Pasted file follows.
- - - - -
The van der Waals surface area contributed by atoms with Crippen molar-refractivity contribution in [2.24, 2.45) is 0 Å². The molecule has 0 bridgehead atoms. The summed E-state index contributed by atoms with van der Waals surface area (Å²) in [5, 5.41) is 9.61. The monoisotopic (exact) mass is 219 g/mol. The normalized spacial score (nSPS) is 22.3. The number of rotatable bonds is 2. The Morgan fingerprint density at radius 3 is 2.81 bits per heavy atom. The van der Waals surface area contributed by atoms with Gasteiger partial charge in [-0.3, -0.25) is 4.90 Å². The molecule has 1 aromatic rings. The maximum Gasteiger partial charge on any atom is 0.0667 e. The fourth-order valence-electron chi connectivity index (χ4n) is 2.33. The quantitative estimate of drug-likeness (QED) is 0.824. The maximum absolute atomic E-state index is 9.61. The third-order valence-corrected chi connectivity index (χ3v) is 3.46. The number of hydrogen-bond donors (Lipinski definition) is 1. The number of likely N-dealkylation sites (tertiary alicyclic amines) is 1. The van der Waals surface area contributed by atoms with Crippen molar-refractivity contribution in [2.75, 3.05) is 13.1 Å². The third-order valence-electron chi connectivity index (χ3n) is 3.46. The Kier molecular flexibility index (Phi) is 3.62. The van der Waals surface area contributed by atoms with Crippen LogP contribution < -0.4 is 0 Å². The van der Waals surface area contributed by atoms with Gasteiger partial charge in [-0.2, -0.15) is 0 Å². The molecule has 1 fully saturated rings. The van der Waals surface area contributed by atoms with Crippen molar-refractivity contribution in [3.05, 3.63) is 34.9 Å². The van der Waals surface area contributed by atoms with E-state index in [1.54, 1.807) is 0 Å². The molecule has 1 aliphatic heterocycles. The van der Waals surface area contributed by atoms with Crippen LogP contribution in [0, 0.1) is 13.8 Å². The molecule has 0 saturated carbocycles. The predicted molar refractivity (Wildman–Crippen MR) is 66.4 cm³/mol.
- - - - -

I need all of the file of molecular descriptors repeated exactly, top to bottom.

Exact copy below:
The van der Waals surface area contributed by atoms with Crippen molar-refractivity contribution in [2.24, 2.45) is 0 Å². The molecule has 0 bridgehead atoms. The summed E-state index contributed by atoms with van der Waals surface area (Å²) in [5, 5.41) is 9.61. The monoisotopic (exact) mass is 219 g/mol. The normalized spacial score (nSPS) is 22.3. The number of rotatable bonds is 2. The Morgan fingerprint density at radius 3 is 2.81 bits per heavy atom. The van der Waals surface area contributed by atoms with Gasteiger partial charge in [-0.3, -0.25) is 4.90 Å². The molecule has 1 aromatic rings. The maximum Gasteiger partial charge on any atom is 0.0667 e. The fourth-order valence-electron chi connectivity index (χ4n) is 2.33. The quantitative estimate of drug-likeness (QED) is 0.824. The maximum absolute atomic E-state index is 9.61. The third-order valence-corrected chi connectivity index (χ3v) is 3.46. The number of hydrogen-bond donors (Lipinski definition) is 1. The number of likely N-dealkylation sites (tertiary alicyclic amines) is 1. The van der Waals surface area contributed by atoms with Crippen molar-refractivity contribution in [2.75, 3.05) is 13.1 Å². The third-order valence-electron chi connectivity index (χ3n) is 3.46. The Kier molecular flexibility index (Phi) is 3.62. The van der Waals surface area contributed by atoms with Crippen LogP contribution < -0.4 is 0 Å². The van der Waals surface area contributed by atoms with Gasteiger partial charge in [-0.2, -0.15) is 0 Å². The molecule has 1 fully saturated rings. The van der Waals surface area contributed by atoms with Crippen molar-refractivity contribution in [3.05, 3.63) is 34.9 Å². The van der Waals surface area contributed by atoms with E-state index in [1.54, 1.807) is 0 Å². The molecule has 1 aliphatic heterocycles. The van der Waals surface area contributed by atoms with Crippen LogP contribution in [0, 0.1) is 13.8 Å². The molecule has 0 saturated carbocycles. The predicted molar refractivity (Wildman–Crippen MR) is 66.4 cm³/mol.